The President who failed his nation

The Times -- 03 May 2001

by Martin Barrow

Peru is a chaotic nation, divided by mistrust among its own people. But there is one matter on which virtually all Peruvians are united: their hatred of Lori Berenson, a 31-year-old New Yorker. The scandal surrounding Berenson, who was sentenced to life in prison in 1996 for collaborating with Marxist guerrillas, reflects the anarchy and corruption of life under Alberto Fujimori's Government.

Berenson was accused of working with the Tupac Amaru Revolutionary Movement (MRTA), on an abortive plot to take over Congress. She is widely perceived as an archetypal naive American; well-intentioned, but with no business taking sides in the complex and frequently violent politics that characterise the country. Berenson has pleaded not guilty. But if found guilty at the civilian retrial currently being held in Lima (granted last year after Alberto Fujimori, under pressure from Washington, overturned her original conviction), she faces another 20 years in jail.

Her refusal to denounce MRTA has infuriated ordinary Peruvians worn down by the corruption of their politicians and the decade-long campaign of terrorism waged by Shining Path, a Maoist guerrilla organisation that has bombed the country's infrastructure and electrity networks, set fire to farms and taken high-profile hostages. It is happening against a backdrop of grinding poverty that shows no signs of abating, at a time when other Latin American nations are enjoying a degree of economic recovery.

Peru, a country more than ten times the size of the UK, has a population of almost 24 million. More than seven million of its inhabitants live in Lima, one of South America's most crowded cities. Most of its residents have migrated from impoverished towns and villages in the Andes, where communities eke out a meagre living from smallholdings, using farming methods not seen in Britain since the 19th century. Lima is ringed by shanty towns, with homes made from sheets of corrugated iron or esteras, made from matted reeds. Sanitation is non-existent.

These swarming masses turned to Fujimori in 1990, when the hitherto unknown agronomist emerged as a presidential candidate with a promise to sweep away the old political elite with a new style of government. His Japanese origins became an asset, suggesting he could form a government with the business acumen that has brought prosperity to Peru's sizeable Japanese community. He dealt ruthlessly with Shining Path, giving the military a free rein to put down the insurgency. Thousands of innocent civilians, living in remote communities in the Andes, are believed to have been killed, caught in the crossfire.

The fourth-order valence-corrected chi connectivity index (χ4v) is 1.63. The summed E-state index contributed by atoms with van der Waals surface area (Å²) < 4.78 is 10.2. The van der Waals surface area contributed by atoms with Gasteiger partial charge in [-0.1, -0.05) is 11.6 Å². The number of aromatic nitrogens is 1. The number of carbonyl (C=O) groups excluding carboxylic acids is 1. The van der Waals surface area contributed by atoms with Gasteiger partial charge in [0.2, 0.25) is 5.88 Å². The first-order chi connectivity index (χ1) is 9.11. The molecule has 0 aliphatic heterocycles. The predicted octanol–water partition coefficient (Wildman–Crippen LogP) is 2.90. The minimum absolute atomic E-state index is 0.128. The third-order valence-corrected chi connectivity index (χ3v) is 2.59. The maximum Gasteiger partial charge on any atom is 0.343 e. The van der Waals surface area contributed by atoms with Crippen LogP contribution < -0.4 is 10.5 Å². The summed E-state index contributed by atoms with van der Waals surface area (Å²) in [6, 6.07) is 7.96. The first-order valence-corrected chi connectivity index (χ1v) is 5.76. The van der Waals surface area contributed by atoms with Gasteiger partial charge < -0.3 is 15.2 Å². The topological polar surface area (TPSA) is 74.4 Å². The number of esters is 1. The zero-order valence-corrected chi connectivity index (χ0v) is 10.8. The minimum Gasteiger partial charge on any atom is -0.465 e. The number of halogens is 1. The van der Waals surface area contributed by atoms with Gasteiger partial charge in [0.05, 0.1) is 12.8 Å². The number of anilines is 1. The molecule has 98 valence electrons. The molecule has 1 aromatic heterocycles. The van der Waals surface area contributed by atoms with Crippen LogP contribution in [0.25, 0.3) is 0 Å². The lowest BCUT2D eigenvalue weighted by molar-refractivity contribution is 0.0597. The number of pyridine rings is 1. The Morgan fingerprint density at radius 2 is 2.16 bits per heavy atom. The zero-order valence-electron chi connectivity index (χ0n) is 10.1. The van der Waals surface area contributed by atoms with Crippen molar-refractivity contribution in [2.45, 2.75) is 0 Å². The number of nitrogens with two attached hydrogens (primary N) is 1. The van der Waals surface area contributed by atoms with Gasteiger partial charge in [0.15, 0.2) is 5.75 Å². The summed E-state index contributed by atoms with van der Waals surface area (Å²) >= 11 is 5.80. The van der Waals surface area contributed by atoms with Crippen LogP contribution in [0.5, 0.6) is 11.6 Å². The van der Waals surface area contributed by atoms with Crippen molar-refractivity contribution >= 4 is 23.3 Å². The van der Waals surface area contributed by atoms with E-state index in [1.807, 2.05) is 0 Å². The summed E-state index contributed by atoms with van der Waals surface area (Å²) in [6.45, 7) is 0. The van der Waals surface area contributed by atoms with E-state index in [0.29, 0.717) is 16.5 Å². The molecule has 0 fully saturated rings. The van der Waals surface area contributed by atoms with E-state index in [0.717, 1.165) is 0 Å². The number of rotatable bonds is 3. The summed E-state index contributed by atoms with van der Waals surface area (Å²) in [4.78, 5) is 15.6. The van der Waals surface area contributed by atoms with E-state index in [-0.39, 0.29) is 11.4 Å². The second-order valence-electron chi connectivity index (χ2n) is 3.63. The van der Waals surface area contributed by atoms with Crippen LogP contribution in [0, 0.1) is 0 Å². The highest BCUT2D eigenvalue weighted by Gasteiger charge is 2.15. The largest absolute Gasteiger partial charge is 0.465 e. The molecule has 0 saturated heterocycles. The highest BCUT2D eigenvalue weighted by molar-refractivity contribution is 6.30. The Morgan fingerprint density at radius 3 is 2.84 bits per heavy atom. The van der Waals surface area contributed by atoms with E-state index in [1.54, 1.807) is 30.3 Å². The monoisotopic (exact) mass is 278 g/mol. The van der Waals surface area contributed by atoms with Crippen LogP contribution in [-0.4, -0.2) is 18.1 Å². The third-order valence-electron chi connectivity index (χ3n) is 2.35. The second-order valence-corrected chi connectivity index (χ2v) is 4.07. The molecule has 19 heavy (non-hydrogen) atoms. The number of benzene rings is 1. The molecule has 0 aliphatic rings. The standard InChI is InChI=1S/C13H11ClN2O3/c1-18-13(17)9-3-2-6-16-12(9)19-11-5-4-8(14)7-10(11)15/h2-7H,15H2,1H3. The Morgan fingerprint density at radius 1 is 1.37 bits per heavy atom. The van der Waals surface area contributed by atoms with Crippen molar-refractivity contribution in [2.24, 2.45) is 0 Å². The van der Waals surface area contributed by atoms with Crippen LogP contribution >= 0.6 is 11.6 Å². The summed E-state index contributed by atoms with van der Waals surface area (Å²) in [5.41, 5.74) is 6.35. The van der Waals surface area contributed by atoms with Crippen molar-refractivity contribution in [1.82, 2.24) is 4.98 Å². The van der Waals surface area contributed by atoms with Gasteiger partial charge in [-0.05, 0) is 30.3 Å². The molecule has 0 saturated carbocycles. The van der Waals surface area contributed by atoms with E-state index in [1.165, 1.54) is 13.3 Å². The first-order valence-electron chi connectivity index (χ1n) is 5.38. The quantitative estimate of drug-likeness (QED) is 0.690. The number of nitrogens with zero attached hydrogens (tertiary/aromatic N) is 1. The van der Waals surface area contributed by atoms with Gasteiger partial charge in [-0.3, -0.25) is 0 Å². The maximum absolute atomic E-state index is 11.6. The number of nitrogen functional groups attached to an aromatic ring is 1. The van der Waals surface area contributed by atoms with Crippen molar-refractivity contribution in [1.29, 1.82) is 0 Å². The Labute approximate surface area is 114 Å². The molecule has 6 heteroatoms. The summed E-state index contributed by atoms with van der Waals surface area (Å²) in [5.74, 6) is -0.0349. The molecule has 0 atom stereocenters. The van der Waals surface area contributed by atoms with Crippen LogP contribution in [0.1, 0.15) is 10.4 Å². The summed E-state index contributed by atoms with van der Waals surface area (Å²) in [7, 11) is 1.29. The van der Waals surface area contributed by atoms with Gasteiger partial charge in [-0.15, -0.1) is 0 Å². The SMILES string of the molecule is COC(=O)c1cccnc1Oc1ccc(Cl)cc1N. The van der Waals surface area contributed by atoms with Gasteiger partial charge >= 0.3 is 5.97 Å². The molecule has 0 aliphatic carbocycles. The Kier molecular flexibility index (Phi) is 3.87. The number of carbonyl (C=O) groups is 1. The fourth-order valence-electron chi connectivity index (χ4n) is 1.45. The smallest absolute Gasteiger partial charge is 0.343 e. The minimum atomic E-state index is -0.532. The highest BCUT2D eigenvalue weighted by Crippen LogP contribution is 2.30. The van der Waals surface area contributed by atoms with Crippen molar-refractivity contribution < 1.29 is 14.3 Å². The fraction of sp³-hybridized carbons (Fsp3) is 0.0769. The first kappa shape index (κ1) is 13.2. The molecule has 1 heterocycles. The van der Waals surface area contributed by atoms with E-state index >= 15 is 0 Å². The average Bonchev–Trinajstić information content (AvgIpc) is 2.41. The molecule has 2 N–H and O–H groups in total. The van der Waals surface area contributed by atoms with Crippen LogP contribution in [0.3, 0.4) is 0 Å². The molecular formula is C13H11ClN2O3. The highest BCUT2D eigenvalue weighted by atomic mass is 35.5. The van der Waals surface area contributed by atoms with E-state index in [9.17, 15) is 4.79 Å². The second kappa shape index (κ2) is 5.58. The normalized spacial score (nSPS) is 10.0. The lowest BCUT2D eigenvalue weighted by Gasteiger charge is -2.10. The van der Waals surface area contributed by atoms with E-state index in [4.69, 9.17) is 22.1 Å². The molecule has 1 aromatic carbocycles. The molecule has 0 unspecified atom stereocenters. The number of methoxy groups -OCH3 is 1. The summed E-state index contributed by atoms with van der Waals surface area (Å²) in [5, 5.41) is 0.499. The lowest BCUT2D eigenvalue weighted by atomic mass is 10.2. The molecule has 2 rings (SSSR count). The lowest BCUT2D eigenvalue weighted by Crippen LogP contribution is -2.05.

Fujimori's Government stabilised the economy, ridding it of the hyperinflation of the 1980s. But on the streets of Lima today there is little evidence to suggest that the burden on Peru's poorest people has been lifted.

The failures of modern Peru cause as much bewilderment among its inhabitants as they do to students of the Inca civilisation that ruled the Andean region for centuries, leaving a rich legacy in architecture, art and education. In fewer than 500 years since the arrival of the Spanish conquistadores a civilisation has been wasted.

It should all have been so different. Peru remains rich in natural resources such as oil and gas, gold and silver. The country once had a vibrant fishing industry, based on the Pacific Ocean that has also formed some of the continent's most beautiful and uncrowded beaches and natural harbours. The Amazon jungle, the Inca ruins in Machu Picchu and the Nazca lines should attract hundreds of thousands of tourists.

Yet the immediate outlook is bleak. The country's next leader may well be Alan Garcia, a former president who left office in disgrace, with Peru's economy in a state of collapse. He was ousted after a campaign was waged against him by Fujimori's supporters. Garcia's ineptitude paved the way for Fujimori's arrival in the presidential palace.